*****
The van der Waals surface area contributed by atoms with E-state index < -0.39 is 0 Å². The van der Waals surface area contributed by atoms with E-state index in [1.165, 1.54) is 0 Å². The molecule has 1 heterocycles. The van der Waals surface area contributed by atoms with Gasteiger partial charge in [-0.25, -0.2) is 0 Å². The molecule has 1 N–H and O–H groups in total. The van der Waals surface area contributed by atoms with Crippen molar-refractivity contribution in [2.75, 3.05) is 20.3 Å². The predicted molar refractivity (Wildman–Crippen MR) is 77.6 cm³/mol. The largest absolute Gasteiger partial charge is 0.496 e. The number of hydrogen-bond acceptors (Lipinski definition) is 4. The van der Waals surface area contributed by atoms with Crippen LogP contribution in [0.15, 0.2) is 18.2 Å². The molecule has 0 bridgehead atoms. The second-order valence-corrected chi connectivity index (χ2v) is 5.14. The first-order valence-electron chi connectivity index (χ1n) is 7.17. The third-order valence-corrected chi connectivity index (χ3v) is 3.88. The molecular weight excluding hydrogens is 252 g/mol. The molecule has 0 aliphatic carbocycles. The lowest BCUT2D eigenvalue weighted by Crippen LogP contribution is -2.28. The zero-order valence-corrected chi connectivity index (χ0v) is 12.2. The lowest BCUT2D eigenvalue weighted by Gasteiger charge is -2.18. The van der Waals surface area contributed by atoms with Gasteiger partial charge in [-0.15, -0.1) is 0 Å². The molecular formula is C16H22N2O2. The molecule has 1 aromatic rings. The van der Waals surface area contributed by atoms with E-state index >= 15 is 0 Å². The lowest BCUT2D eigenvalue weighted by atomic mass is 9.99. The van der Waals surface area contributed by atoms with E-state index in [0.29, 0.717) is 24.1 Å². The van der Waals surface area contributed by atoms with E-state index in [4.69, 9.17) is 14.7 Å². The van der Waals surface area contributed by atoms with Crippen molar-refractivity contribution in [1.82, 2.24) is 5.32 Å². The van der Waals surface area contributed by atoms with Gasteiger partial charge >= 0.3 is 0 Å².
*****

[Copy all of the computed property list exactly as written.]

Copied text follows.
The van der Waals surface area contributed by atoms with E-state index < -0.39 is 0 Å². The van der Waals surface area contributed by atoms with E-state index in [1.165, 1.54) is 0 Å². The molecule has 1 heterocycles. The van der Waals surface area contributed by atoms with Gasteiger partial charge in [-0.25, -0.2) is 0 Å². The molecule has 1 N–H and O–H groups in total. The van der Waals surface area contributed by atoms with Crippen molar-refractivity contribution in [2.75, 3.05) is 20.3 Å². The predicted molar refractivity (Wildman–Crippen MR) is 77.6 cm³/mol. The largest absolute Gasteiger partial charge is 0.496 e. The number of hydrogen-bond acceptors (Lipinski definition) is 4. The van der Waals surface area contributed by atoms with Crippen LogP contribution in [0.15, 0.2) is 18.2 Å². The molecule has 0 bridgehead atoms. The second-order valence-corrected chi connectivity index (χ2v) is 5.14. The first-order valence-electron chi connectivity index (χ1n) is 7.17. The third-order valence-corrected chi connectivity index (χ3v) is 3.88. The molecular weight excluding hydrogens is 252 g/mol. The molecule has 0 aliphatic carbocycles. The lowest BCUT2D eigenvalue weighted by Crippen LogP contribution is -2.28. The zero-order valence-corrected chi connectivity index (χ0v) is 12.2. The lowest BCUT2D eigenvalue weighted by Gasteiger charge is -2.18. The van der Waals surface area contributed by atoms with Gasteiger partial charge in [-0.15, -0.1) is 0 Å². The molecular formula is C16H22N2O2. The molecule has 1 aromatic rings. The van der Waals surface area contributed by atoms with E-state index >= 15 is 0 Å². The lowest BCUT2D eigenvalue weighted by atomic mass is 9.99. The van der Waals surface area contributed by atoms with E-state index in [0.29, 0.717) is 24.1 Å². The van der Waals surface area contributed by atoms with E-state index in [4.69, 9.17) is 14.7 Å². The van der Waals surface area contributed by atoms with Crippen molar-refractivity contribution in [1.82, 2.24) is 5.32 Å². The van der Waals surface area contributed by atoms with Gasteiger partial charge >= 0.3 is 0 Å².